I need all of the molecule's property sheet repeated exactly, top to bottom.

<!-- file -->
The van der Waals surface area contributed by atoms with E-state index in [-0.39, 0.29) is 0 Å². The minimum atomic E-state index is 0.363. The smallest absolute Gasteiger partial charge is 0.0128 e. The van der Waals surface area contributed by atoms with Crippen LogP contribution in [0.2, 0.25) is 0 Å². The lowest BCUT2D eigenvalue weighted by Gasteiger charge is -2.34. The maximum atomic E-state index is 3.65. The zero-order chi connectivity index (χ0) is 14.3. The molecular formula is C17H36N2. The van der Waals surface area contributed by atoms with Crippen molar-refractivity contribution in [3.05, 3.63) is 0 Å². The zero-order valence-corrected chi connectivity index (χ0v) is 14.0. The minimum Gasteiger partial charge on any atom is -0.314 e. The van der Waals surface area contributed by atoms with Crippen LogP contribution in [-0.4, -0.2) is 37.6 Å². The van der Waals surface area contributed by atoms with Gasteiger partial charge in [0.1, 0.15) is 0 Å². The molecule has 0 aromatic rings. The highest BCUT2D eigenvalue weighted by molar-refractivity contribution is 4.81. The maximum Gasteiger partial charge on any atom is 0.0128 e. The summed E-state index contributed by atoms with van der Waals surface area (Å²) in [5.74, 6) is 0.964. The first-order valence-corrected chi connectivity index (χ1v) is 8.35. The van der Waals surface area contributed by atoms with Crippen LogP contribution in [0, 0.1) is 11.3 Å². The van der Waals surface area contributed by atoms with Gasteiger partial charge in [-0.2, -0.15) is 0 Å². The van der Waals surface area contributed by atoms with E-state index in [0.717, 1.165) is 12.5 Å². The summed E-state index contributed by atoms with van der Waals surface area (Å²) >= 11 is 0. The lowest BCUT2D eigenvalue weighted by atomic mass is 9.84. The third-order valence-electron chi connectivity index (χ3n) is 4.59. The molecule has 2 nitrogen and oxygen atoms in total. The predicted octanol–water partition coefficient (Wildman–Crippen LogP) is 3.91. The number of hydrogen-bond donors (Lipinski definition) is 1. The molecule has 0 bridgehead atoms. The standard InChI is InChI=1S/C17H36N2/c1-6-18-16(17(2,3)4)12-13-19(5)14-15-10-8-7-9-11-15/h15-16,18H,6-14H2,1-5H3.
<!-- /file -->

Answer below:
The van der Waals surface area contributed by atoms with E-state index in [-0.39, 0.29) is 0 Å². The minimum atomic E-state index is 0.363. The smallest absolute Gasteiger partial charge is 0.0128 e. The van der Waals surface area contributed by atoms with Crippen LogP contribution in [0.2, 0.25) is 0 Å². The lowest BCUT2D eigenvalue weighted by Gasteiger charge is -2.34. The maximum atomic E-state index is 3.65. The zero-order chi connectivity index (χ0) is 14.3. The molecular formula is C17H36N2. The van der Waals surface area contributed by atoms with Crippen molar-refractivity contribution in [3.05, 3.63) is 0 Å². The zero-order valence-corrected chi connectivity index (χ0v) is 14.0. The minimum Gasteiger partial charge on any atom is -0.314 e. The van der Waals surface area contributed by atoms with Crippen LogP contribution in [-0.4, -0.2) is 37.6 Å². The van der Waals surface area contributed by atoms with Gasteiger partial charge in [0.1, 0.15) is 0 Å². The molecule has 0 aromatic rings. The highest BCUT2D eigenvalue weighted by molar-refractivity contribution is 4.81. The maximum Gasteiger partial charge on any atom is 0.0128 e. The summed E-state index contributed by atoms with van der Waals surface area (Å²) in [5.74, 6) is 0.964. The first-order valence-corrected chi connectivity index (χ1v) is 8.35. The van der Waals surface area contributed by atoms with Crippen LogP contribution in [0, 0.1) is 11.3 Å². The van der Waals surface area contributed by atoms with Gasteiger partial charge in [-0.2, -0.15) is 0 Å². The van der Waals surface area contributed by atoms with E-state index in [0.717, 1.165) is 12.5 Å². The summed E-state index contributed by atoms with van der Waals surface area (Å²) >= 11 is 0. The lowest BCUT2D eigenvalue weighted by atomic mass is 9.84. The third-order valence-electron chi connectivity index (χ3n) is 4.59. The molecule has 2 nitrogen and oxygen atoms in total. The predicted octanol–water partition coefficient (Wildman–Crippen LogP) is 3.91. The number of hydrogen-bond donors (Lipinski definition) is 1. The molecule has 0 bridgehead atoms. The standard InChI is InChI=1S/C17H36N2/c1-6-18-16(17(2,3)4)12-13-19(5)14-15-10-8-7-9-11-15/h15-16,18H,6-14H2,1-5H3.